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Ho Wen Yang's example of multiplying rather than dividing the beat in a warm-up jump
Ho Wen Yang’s example of multiplying rather than dividing the beat in a warm-up jump

In the last tip, I said that it was a good rule of thumb to divide by half (in your melody line) whatever pulse rate you can detect in a petit allegro jump – if dancers are jumping on quavers, you play semiquavers. Doing this creates a focus on the tempo of the jump by placing aural gridlines over it, so to speak. Now I’m going to contradict that, and say there are times when you’d want to avoid doing that. Sometimes, letting the dancers’ movements divide your  beat is better, as Ho Wen Yang, one of my favourite fellow dance pianists pointed out when I published yesterday’s post (his example is shown above).

I learned today’s tip  from Christopher Hampson in relation to an exercise in one of his continuous barres that consisted of a long sequence of  fast battements jetés. Those classes are  wonderful opportunities for trying out ideas because there’s a lot of simple repetition, which means you get the chance to test the principles of accompanying particular movements. When exercises combine movements, or are floridly choreographic, you can’t do this so easily. And  as we were working together for several days in succession  we could keep refining and talking about the ideas from day to day.

It turns out that doing what I described in yesterday’s tip for an exercise that has a lot of stamina-building repetition is possibly the worst thing you can do, because it does precisely what I said it would do – it draws attention to the pulse of the movement. If you’ve got to do twenty eight battements jetés, you don’t want someone (the music) shouting “17, 18, 19, 20, 21, 22, 23” and so on at you every time you move, emphasising the effort and timing of every single movement.  That’s the musical equivalent of paying for your drinks in 1p pieces.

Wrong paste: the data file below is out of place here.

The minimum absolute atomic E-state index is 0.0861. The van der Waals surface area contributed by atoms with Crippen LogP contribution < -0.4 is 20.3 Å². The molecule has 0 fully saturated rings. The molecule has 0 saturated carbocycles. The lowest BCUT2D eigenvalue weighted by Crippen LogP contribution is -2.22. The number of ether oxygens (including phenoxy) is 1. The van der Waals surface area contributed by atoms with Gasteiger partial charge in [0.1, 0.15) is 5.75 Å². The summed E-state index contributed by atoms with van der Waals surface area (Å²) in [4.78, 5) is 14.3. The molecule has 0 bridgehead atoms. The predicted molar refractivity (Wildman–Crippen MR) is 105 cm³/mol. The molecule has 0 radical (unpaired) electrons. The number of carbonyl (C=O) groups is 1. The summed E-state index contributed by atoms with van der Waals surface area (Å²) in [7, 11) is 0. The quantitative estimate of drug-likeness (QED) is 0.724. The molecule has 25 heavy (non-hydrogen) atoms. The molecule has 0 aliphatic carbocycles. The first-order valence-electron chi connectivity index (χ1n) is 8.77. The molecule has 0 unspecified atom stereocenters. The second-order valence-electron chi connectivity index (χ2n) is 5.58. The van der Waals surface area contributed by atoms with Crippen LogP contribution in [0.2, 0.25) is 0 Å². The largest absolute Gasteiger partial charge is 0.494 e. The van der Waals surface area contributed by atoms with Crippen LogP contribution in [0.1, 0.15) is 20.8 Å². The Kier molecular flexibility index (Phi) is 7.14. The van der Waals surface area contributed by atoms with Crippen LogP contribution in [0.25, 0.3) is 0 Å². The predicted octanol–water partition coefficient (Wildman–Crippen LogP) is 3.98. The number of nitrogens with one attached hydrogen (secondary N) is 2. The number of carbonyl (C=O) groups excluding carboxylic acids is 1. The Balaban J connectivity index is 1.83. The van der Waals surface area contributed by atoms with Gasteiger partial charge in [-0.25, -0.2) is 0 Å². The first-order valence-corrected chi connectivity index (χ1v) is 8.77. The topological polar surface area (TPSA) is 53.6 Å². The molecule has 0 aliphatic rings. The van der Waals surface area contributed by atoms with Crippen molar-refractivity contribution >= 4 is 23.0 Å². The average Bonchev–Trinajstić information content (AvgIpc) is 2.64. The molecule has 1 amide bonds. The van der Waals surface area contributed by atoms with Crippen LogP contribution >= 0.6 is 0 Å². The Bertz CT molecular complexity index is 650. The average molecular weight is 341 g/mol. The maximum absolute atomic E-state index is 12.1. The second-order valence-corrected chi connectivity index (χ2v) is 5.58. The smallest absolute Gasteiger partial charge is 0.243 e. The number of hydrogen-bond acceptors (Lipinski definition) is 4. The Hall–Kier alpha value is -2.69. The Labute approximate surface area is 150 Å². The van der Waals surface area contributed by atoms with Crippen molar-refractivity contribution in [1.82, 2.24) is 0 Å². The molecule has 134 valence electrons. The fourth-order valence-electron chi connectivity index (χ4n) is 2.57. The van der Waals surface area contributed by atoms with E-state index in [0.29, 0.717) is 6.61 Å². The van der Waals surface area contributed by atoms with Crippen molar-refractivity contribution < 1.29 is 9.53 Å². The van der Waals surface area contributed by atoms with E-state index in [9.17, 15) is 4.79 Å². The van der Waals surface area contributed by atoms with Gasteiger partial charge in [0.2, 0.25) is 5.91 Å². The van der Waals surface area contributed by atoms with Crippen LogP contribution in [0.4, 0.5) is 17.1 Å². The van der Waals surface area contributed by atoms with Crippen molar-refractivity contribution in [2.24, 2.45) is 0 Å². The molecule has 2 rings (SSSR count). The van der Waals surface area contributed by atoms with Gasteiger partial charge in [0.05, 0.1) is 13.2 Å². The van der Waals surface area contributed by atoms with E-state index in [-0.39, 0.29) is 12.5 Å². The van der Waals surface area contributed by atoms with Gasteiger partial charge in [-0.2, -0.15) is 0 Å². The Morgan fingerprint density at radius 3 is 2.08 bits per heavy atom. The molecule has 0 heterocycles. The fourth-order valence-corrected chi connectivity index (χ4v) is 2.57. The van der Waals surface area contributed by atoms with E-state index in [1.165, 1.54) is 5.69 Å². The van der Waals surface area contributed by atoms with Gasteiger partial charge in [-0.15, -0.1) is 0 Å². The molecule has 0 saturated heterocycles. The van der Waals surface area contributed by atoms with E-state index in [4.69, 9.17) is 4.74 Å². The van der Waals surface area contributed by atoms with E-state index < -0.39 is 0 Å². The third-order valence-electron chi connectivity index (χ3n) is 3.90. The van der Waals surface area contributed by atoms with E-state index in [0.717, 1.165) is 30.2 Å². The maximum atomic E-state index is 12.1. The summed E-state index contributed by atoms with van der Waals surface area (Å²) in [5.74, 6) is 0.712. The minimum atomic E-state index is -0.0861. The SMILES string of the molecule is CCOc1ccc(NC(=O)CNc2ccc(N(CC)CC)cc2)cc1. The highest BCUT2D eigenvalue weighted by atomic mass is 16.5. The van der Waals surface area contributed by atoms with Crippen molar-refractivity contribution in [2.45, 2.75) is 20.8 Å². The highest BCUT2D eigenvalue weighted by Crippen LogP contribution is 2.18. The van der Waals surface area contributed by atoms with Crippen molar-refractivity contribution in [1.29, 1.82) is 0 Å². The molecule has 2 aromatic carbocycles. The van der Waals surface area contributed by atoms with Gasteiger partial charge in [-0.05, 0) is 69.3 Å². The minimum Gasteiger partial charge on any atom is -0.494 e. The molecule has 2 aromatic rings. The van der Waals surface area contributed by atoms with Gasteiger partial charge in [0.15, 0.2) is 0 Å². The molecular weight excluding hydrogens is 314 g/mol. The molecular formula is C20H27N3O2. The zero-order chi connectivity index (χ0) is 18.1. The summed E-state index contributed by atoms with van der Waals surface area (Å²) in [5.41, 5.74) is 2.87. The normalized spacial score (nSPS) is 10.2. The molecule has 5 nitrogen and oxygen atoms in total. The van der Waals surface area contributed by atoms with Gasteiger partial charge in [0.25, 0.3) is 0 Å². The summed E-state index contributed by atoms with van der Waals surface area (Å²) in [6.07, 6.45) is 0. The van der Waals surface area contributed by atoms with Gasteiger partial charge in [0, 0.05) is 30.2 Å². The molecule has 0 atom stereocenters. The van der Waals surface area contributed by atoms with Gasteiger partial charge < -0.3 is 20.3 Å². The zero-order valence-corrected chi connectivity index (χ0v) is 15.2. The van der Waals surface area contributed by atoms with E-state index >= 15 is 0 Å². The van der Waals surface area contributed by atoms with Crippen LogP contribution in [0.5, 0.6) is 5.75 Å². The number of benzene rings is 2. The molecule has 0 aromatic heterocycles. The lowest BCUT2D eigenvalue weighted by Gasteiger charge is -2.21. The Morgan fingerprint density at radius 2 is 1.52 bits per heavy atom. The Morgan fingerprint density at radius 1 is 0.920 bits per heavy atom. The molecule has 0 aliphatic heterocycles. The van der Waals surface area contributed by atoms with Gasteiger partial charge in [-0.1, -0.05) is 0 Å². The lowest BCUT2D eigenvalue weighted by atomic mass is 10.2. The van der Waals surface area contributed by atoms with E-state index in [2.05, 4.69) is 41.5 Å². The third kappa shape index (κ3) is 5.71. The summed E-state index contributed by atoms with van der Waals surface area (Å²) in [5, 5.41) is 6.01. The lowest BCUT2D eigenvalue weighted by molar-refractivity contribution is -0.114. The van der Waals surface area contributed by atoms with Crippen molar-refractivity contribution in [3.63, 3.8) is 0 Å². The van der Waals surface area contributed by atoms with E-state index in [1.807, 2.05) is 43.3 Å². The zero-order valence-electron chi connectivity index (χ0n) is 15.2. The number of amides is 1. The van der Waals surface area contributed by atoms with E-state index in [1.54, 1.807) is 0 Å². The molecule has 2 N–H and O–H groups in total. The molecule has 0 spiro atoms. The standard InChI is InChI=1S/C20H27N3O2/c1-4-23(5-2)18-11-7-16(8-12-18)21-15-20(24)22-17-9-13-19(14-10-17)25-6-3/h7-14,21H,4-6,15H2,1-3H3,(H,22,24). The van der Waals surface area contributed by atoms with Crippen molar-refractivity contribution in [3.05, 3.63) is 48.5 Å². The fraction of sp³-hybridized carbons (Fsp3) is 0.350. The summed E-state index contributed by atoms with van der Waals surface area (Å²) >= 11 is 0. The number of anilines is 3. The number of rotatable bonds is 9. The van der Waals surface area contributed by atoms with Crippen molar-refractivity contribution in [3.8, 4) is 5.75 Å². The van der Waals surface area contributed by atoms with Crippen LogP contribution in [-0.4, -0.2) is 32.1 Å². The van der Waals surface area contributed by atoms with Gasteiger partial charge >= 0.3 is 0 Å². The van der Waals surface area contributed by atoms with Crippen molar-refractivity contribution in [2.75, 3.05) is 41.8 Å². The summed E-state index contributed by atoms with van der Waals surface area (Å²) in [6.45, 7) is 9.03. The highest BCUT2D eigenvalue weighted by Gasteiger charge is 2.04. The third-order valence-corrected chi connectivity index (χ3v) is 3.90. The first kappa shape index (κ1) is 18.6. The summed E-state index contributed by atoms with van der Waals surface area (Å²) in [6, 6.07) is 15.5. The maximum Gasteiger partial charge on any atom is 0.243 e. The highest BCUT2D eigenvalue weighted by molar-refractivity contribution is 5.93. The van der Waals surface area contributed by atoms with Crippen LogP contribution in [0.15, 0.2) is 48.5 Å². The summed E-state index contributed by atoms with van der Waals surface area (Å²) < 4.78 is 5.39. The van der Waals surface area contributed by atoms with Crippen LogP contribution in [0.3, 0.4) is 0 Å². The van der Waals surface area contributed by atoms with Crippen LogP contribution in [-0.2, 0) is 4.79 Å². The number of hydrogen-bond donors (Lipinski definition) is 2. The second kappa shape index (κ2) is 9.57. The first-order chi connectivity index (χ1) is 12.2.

Letting music ride the beat in a jump - Singing in the Rain, for example.
Letting music ride the beat in a jump – Singing in the Rain, for example.

If, on the other hand, the pulse of the music is slower (think Singing in the Rain, let’s say, where you have three ’empty’ beats on the syllable ‘sing-‘) your attention is directed away from the effort, and the many smaller things are chunked into a larger hypermetrical framework. You’ve got 4 pound coins instead of 400 one-pence pieces. Or it’s perhaps similar to the idea that a watched kettle never boils – the more you focus on the passage of time, the slower it seems to pass. For more on that, see Ian Phillips’ article Attention to the passage of time

If I had to choose between tip 19 and tip 20, which give conflicting advice, I’d usually go for tip 20, because I think the principle of ‘less is more’ is true of ballet accompaniment (see earlier post on making ‘space’ for dancing). But I’d go for 19 if the exercise was not just simple repetition, and the class was for beginners or children, or a complicated exercise where it’s difficult for the dancers to get the rhythm right, and you need to hold the tempo back in odd corners without becoming unrhythmical (which you can do if you’ve got lots of notes to play with).  I suspect that it’s got a lot to do with Boltz & Jones’ theory of dynamic attending – the difference between future oriented attending (less notes) and analytic attending (more notes).

Knowing when to do one or the other is part of the skill and judgement that you need as a ballet pianist, and the key is to have both tools ready to deploy instantly so you can switch if one of them isn’t right for the job.

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Jonathan Still, ballet pianist